Beauty is not an added extra in our lives. In all sorts of areas, beauty enhances life, whether it is a walk by a river, a trip to a cathedral, a gaze upon your (own) wife. Or poetry, or rhythmic prose, or a well-cut suit. Or Beethoven, Bach, Brahms, Berlioz, Byrd, the Beatles.
Beauty is an attribute of God. We are taught this. We are told, ‘Look at the world around you — rainbows, clouds, the stars at night, flowers, the South Pole of Jupiter, the Aurora Borealis.’ God is the Creator, and all creations reflect, to some degree, their creators.
Beauty is another reason, besides the three linked to at the end, that I tend towards liturgical worship. It nourishes my soul. I wanted to include it in my discussion of ancient Christianity and patristics, but I have to admit that, outside of some of the more beautiful prayers of the Divine Liturgies of St Basil (recently discussed here) and St John Chrysostom as well as of the Gelasian and Leonine Sacramentaries, my study of ancient religion has not had that much influence in terms of my philosophy or love of beauty.
Not that ancient Christianity was un-beautiful. Consider the mosaics of Rome’s ancient Christian basilicas, such as the triumphal arch of San Paolo fuori le Mura, dating to the 440s:
Nonetheless, my deep-seated appreciation for historic liturgy and beauty in our approach to God has more to do with mediaeval, Byzantine/Orthodox, and ‘Early Modern’ Christianity. First came the Book of Common Prayer; from ages 19-21, I found this book impossible to pray with at Sunday services. It was all lip-service for me. But when I was 21, I used Canadian 1962 Compline daily in Lent, and this re-shifted and re-shaped me. And — it was beautiful.
That Advent, I went to a high Tridentine Use Latin Mass at St Clement’s Church in Ottawa. This had a profound effect on me, and it is still difficult for me to put into words. Here I saw the worship of God in a way very different from the mix of pop music and modern liturgy I had been raised in and devoted to. It was an elegant, reverent dance. It seem that here was a way of approaching God that truly took into account his majesty. And — it was beautiful.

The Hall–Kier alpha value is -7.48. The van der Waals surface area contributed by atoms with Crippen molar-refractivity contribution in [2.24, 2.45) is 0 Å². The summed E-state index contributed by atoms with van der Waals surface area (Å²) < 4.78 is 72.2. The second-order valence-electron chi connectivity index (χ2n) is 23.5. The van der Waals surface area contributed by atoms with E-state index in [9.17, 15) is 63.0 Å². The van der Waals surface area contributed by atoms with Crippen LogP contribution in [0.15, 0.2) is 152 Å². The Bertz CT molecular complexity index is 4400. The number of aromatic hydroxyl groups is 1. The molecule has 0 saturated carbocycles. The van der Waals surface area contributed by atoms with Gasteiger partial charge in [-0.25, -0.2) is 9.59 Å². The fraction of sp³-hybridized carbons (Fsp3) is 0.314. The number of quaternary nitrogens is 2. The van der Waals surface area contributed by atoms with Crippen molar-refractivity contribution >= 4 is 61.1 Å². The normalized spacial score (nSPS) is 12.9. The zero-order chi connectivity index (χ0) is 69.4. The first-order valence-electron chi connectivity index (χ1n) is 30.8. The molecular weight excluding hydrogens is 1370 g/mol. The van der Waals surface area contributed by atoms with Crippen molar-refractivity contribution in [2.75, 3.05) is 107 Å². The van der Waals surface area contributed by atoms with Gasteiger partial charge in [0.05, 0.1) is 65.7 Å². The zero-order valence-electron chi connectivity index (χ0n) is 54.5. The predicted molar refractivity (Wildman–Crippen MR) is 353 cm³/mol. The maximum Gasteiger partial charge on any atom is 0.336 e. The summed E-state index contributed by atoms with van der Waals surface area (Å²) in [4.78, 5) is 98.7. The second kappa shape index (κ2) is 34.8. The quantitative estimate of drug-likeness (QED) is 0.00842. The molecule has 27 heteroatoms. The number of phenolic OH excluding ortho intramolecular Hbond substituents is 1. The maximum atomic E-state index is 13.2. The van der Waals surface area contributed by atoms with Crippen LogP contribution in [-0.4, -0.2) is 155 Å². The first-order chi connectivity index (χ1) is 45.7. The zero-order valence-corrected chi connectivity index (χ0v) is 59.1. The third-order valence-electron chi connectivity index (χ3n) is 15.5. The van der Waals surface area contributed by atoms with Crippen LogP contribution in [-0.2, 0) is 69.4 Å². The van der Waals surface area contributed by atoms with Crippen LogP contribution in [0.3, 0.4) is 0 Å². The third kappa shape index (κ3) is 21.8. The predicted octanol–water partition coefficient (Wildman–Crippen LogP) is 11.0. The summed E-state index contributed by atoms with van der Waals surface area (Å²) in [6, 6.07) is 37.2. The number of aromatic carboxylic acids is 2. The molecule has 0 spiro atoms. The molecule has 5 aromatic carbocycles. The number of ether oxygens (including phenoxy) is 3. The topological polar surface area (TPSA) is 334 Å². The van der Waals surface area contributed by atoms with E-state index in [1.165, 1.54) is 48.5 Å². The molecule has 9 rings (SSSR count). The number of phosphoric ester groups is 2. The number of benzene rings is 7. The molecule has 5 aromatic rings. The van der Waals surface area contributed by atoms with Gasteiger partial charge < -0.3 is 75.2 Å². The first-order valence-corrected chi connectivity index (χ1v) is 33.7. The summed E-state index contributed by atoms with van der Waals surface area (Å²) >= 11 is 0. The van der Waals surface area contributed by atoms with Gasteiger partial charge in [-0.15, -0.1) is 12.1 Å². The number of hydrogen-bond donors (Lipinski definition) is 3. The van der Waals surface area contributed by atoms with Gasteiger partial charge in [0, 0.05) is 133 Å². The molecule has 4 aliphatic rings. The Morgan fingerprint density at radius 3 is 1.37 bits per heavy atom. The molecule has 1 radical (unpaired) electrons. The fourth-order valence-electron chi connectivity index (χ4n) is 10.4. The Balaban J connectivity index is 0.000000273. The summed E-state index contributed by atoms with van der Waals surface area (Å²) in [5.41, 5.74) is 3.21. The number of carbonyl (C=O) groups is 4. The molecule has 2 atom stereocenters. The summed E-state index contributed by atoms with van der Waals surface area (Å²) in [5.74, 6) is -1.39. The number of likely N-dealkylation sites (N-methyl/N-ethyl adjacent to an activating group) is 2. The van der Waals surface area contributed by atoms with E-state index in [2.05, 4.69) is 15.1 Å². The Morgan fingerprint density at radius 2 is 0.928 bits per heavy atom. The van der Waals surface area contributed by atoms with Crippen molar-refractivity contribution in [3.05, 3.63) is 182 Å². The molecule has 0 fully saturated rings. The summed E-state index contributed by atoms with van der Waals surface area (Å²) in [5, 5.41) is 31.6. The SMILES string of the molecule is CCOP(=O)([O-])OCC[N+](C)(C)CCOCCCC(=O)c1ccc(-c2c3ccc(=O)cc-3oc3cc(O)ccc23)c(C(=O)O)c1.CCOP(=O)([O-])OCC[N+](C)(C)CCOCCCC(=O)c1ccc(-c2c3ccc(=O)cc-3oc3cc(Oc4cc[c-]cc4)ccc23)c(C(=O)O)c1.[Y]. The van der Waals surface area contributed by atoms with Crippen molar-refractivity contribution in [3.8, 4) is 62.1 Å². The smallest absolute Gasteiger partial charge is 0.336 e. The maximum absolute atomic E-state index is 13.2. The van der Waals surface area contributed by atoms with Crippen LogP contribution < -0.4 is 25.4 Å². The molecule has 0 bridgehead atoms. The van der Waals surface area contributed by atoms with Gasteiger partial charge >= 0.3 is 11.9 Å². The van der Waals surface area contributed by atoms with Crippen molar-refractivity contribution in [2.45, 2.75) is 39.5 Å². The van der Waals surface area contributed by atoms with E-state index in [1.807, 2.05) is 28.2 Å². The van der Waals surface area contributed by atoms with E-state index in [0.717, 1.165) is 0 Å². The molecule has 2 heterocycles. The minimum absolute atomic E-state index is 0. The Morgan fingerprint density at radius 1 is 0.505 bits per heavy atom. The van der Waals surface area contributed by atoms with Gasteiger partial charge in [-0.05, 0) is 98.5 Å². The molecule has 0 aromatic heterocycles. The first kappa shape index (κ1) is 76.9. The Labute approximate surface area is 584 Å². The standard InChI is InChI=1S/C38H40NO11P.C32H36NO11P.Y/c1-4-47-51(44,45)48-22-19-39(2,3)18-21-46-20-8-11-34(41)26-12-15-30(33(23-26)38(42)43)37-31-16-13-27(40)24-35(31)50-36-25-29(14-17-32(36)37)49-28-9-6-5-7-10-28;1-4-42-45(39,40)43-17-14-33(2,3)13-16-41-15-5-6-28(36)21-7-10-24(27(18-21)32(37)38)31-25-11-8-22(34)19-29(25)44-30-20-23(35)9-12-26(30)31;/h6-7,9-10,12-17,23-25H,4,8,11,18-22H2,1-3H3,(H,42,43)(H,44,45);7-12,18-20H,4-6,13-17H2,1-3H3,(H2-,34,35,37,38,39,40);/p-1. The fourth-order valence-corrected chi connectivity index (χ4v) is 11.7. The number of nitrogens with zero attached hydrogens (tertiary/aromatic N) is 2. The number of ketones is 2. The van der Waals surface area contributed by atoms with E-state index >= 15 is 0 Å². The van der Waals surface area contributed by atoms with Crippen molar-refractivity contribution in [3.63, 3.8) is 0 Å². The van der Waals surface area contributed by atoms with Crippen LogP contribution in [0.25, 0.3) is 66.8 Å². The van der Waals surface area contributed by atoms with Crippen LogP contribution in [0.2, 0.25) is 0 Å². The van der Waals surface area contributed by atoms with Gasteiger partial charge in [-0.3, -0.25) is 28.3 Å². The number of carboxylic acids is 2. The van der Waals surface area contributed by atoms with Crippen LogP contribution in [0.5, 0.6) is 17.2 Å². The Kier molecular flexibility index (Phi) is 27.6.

Then, the next September, I found myself in Cyprus. Icons, incense, Greek chanting. Not always actually to my aesthetic taste. But drawing me in over and over again to this day — I cannot help but find it attractive. Rich, powerful, involving all my senses. And, today, I find — it is beautiful.
I visited the Basilica San Marco in Venice, and the mosaics stopped me dead in my tracks. ‘Glory be to God,’ slipped from my lips. I crossed myself. I can never be Truly Reformed. Lush medieval mosaics, delicate Byzantine icons, rich Victorian stained glass. Well — it is beautiful.
Architecture as well: Durham Cathedral, St Paul’s in London, San Pietro in Vaticano, Santa Mario Maggiore — beautiful.
Running around throughout this, I find myself confronted with the beauty of John Donne’s poetry, the 1611 Bible’s prose, the BCP again and again. I am caught by the beauty beyond Christianity in my beloved Virgil and Ovid. And then I circle back to the elegant arguments of St Anselm and the theology of St Gregory Palamas which, if I do not always agree with it, is at least beautiful.
We worship a beautiful God, and we have centuries of rich resources of beauty at our fingertips.
Taken together with all the other things I have been saying about liturgy on this blog, why would we cast it aside in favour of un-beautiful forms of worship?
Several months ago when I was in Leipzig, I made a careless remark on this blog about ‘Jesus Is My Boyfriend‘ worship music. I now give two examples. First is the chorus of the Vineyard song ‘Pour out My Heart’, which was very popular when I was a teenager:
Pour out my heart
To say that I love You
Pour out my heart
To say that I need You
Pour out my heart
To say that i’m thankful
Pour out my heart
To say that You’re wonderful
Second comes from Donnie Mcclurkin, and is far less salvageable from ‘Jesus is my boyfriend’ concerns than ‘Pour out My Heart.’ It is ‘Draw Me Close to You’:
Draw me close to You
Never let me go
I lay it all down again
To hear You say that I’m Your friend
You are my desire
And no one else will do
‘Cause nothing else can take Your place
To feel the warmth of Your embrace
Help me find a way
Bring me back to You
Bring me back, oh Jesus
You’re all I want
You’re all I’ve ever needed
You’re all I want